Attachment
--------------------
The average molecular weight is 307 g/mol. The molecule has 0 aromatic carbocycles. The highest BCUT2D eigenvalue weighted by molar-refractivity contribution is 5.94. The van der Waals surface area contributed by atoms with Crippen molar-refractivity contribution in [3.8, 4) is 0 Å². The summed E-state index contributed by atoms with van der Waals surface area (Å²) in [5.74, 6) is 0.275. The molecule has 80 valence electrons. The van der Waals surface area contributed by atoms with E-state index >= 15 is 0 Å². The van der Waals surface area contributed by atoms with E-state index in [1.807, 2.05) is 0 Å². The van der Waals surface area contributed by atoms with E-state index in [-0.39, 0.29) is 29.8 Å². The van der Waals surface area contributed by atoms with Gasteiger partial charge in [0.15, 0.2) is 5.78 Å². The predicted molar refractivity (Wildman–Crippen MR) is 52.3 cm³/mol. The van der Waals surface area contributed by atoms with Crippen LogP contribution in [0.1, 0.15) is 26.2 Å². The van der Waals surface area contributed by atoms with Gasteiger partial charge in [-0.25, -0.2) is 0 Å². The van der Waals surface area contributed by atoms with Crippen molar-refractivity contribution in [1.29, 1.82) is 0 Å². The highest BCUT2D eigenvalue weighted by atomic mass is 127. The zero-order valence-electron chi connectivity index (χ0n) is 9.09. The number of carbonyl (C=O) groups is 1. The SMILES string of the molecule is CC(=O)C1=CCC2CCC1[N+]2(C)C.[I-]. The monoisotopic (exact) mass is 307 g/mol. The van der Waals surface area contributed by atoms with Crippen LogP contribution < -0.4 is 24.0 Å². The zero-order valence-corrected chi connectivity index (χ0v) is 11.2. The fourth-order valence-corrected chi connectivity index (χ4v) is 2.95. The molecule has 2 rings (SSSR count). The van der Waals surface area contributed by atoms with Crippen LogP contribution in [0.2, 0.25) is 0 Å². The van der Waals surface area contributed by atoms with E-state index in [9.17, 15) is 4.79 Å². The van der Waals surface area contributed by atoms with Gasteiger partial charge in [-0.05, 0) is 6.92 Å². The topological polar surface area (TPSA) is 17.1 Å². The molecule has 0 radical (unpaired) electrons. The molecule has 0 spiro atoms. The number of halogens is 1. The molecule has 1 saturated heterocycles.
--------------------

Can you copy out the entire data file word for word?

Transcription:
The average molecular weight is 307 g/mol. The molecule has 0 aromatic carbocycles. The highest BCUT2D eigenvalue weighted by molar-refractivity contribution is 5.94. The van der Waals surface area contributed by atoms with Crippen molar-refractivity contribution in [3.8, 4) is 0 Å². The summed E-state index contributed by atoms with van der Waals surface area (Å²) in [5.74, 6) is 0.275. The molecule has 80 valence electrons. The van der Waals surface area contributed by atoms with E-state index >= 15 is 0 Å². The van der Waals surface area contributed by atoms with E-state index in [1.807, 2.05) is 0 Å². The van der Waals surface area contributed by atoms with E-state index in [-0.39, 0.29) is 29.8 Å². The van der Waals surface area contributed by atoms with Gasteiger partial charge in [0.15, 0.2) is 5.78 Å². The predicted molar refractivity (Wildman–Crippen MR) is 52.3 cm³/mol. The van der Waals surface area contributed by atoms with Crippen LogP contribution in [0.1, 0.15) is 26.2 Å². The van der Waals surface area contributed by atoms with Gasteiger partial charge in [-0.25, -0.2) is 0 Å². The van der Waals surface area contributed by atoms with Crippen molar-refractivity contribution in [1.29, 1.82) is 0 Å². The highest BCUT2D eigenvalue weighted by atomic mass is 127. The zero-order valence-electron chi connectivity index (χ0n) is 9.09. The number of carbonyl (C=O) groups is 1. The SMILES string of the molecule is CC(=O)C1=CCC2CCC1[N+]2(C)C.[I-]. The monoisotopic (exact) mass is 307 g/mol. The van der Waals surface area contributed by atoms with Crippen LogP contribution < -0.4 is 24.0 Å². The zero-order valence-corrected chi connectivity index (χ0v) is 11.2. The fourth-order valence-corrected chi connectivity index (χ4v) is 2.95. The molecule has 2 rings (SSSR count). The van der Waals surface area contributed by atoms with Crippen LogP contribution in [0.2, 0.25) is 0 Å². The van der Waals surface area contributed by atoms with E-state index in [9.17, 15) is 4.79 Å². The van der Waals surface area contributed by atoms with Gasteiger partial charge in [-0.05, 0) is 6.92 Å². The topological polar surface area (TPSA) is 17.1 Å². The molecule has 0 radical (unpaired) electrons. The molecule has 0 spiro atoms. The number of halogens is 1. The molecule has 1 saturated heterocycles.